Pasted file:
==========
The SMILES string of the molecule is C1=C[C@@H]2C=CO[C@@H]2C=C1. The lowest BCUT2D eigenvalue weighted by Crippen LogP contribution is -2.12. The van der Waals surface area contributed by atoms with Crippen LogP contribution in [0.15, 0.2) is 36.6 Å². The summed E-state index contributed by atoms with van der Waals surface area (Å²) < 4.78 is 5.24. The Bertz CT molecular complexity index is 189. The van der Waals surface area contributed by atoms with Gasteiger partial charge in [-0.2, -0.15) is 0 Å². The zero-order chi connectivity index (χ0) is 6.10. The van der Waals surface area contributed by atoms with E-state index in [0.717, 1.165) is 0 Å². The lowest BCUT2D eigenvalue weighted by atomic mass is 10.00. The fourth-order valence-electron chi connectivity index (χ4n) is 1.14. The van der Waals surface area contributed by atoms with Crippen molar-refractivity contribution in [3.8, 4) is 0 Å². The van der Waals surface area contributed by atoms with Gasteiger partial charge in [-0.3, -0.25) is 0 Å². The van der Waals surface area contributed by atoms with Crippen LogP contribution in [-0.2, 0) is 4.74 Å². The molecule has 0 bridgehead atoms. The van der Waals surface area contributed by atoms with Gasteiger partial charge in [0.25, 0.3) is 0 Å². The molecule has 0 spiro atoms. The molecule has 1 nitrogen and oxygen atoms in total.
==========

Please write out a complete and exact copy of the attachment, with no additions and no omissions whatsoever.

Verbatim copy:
The SMILES string of the molecule is C1=C[C@@H]2C=CO[C@@H]2C=C1. The lowest BCUT2D eigenvalue weighted by Crippen LogP contribution is -2.12. The van der Waals surface area contributed by atoms with Crippen LogP contribution in [0.15, 0.2) is 36.6 Å². The summed E-state index contributed by atoms with van der Waals surface area (Å²) < 4.78 is 5.24. The Bertz CT molecular complexity index is 189. The van der Waals surface area contributed by atoms with Gasteiger partial charge in [-0.2, -0.15) is 0 Å². The zero-order chi connectivity index (χ0) is 6.10. The van der Waals surface area contributed by atoms with E-state index in [0.717, 1.165) is 0 Å². The lowest BCUT2D eigenvalue weighted by atomic mass is 10.00. The fourth-order valence-electron chi connectivity index (χ4n) is 1.14. The van der Waals surface area contributed by atoms with Crippen molar-refractivity contribution in [3.8, 4) is 0 Å². The van der Waals surface area contributed by atoms with Gasteiger partial charge in [-0.3, -0.25) is 0 Å². The van der Waals surface area contributed by atoms with Crippen LogP contribution in [-0.2, 0) is 4.74 Å². The molecule has 0 bridgehead atoms. The van der Waals surface area contributed by atoms with Gasteiger partial charge in [0.25, 0.3) is 0 Å². The molecule has 0 spiro atoms. The molecule has 1 nitrogen and oxygen atoms in total.